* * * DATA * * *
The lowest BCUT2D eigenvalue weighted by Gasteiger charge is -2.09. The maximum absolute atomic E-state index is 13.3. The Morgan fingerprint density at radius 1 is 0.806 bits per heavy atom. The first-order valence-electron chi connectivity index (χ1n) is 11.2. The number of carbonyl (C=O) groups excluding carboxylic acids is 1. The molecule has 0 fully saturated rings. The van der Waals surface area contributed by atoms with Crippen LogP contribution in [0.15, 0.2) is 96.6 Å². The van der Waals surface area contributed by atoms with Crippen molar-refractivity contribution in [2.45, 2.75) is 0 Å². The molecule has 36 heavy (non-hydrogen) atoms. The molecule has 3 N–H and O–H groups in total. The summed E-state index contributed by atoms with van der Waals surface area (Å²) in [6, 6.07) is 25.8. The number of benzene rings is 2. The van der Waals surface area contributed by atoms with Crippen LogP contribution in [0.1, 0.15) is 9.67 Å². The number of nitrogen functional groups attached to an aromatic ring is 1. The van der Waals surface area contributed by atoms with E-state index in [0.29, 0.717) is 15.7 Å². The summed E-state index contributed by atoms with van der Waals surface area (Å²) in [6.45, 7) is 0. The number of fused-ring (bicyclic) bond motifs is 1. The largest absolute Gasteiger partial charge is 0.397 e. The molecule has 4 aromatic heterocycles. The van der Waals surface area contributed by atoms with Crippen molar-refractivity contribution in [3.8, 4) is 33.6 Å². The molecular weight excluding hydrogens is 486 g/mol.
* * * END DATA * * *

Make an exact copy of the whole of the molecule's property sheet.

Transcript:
The lowest BCUT2D eigenvalue weighted by Gasteiger charge is -2.09. The maximum absolute atomic E-state index is 13.3. The Morgan fingerprint density at radius 1 is 0.806 bits per heavy atom. The first-order valence-electron chi connectivity index (χ1n) is 11.2. The number of carbonyl (C=O) groups excluding carboxylic acids is 1. The molecule has 0 fully saturated rings. The van der Waals surface area contributed by atoms with Crippen LogP contribution in [0.15, 0.2) is 96.6 Å². The van der Waals surface area contributed by atoms with Crippen molar-refractivity contribution in [2.45, 2.75) is 0 Å². The molecule has 36 heavy (non-hydrogen) atoms. The molecule has 3 N–H and O–H groups in total. The summed E-state index contributed by atoms with van der Waals surface area (Å²) in [6, 6.07) is 25.8. The number of benzene rings is 2. The van der Waals surface area contributed by atoms with Crippen LogP contribution in [0.1, 0.15) is 9.67 Å². The number of nitrogen functional groups attached to an aromatic ring is 1. The van der Waals surface area contributed by atoms with E-state index in [0.29, 0.717) is 15.7 Å². The summed E-state index contributed by atoms with van der Waals surface area (Å²) in [6.45, 7) is 0. The number of fused-ring (bicyclic) bond motifs is 1. The largest absolute Gasteiger partial charge is 0.397 e. The molecule has 4 aromatic heterocycles. The van der Waals surface area contributed by atoms with Crippen molar-refractivity contribution in [3.8, 4) is 33.6 Å². The molecular weight excluding hydrogens is 486 g/mol.